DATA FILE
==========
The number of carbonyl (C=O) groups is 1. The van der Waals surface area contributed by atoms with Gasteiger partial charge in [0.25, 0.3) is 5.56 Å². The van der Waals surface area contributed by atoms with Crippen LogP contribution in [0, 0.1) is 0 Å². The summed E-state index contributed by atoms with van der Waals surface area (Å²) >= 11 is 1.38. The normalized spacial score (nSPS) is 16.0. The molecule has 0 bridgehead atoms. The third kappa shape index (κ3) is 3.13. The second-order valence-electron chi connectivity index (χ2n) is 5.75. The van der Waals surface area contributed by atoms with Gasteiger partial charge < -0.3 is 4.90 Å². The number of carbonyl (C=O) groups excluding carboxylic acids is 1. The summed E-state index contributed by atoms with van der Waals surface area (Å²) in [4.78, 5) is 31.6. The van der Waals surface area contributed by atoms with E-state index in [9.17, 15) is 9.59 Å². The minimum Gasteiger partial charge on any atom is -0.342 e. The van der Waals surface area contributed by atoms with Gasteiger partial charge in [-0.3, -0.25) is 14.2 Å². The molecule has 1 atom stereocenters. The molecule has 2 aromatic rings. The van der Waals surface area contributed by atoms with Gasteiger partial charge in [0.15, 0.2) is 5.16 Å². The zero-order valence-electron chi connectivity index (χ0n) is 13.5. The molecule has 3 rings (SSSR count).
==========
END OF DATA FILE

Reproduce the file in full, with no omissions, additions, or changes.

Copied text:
The number of carbonyl (C=O) groups is 1. The van der Waals surface area contributed by atoms with Gasteiger partial charge in [0.25, 0.3) is 5.56 Å². The van der Waals surface area contributed by atoms with Crippen LogP contribution in [0, 0.1) is 0 Å². The summed E-state index contributed by atoms with van der Waals surface area (Å²) >= 11 is 1.38. The normalized spacial score (nSPS) is 16.0. The molecule has 0 bridgehead atoms. The third kappa shape index (κ3) is 3.13. The second-order valence-electron chi connectivity index (χ2n) is 5.75. The van der Waals surface area contributed by atoms with Gasteiger partial charge < -0.3 is 4.90 Å². The number of carbonyl (C=O) groups excluding carboxylic acids is 1. The summed E-state index contributed by atoms with van der Waals surface area (Å²) in [4.78, 5) is 31.6. The van der Waals surface area contributed by atoms with E-state index in [9.17, 15) is 9.59 Å². The minimum Gasteiger partial charge on any atom is -0.342 e. The van der Waals surface area contributed by atoms with Gasteiger partial charge in [-0.3, -0.25) is 14.2 Å². The molecule has 1 atom stereocenters. The molecule has 2 aromatic rings. The van der Waals surface area contributed by atoms with Gasteiger partial charge in [0.15, 0.2) is 5.16 Å². The zero-order valence-electron chi connectivity index (χ0n) is 13.5. The molecule has 3 rings (SSSR count).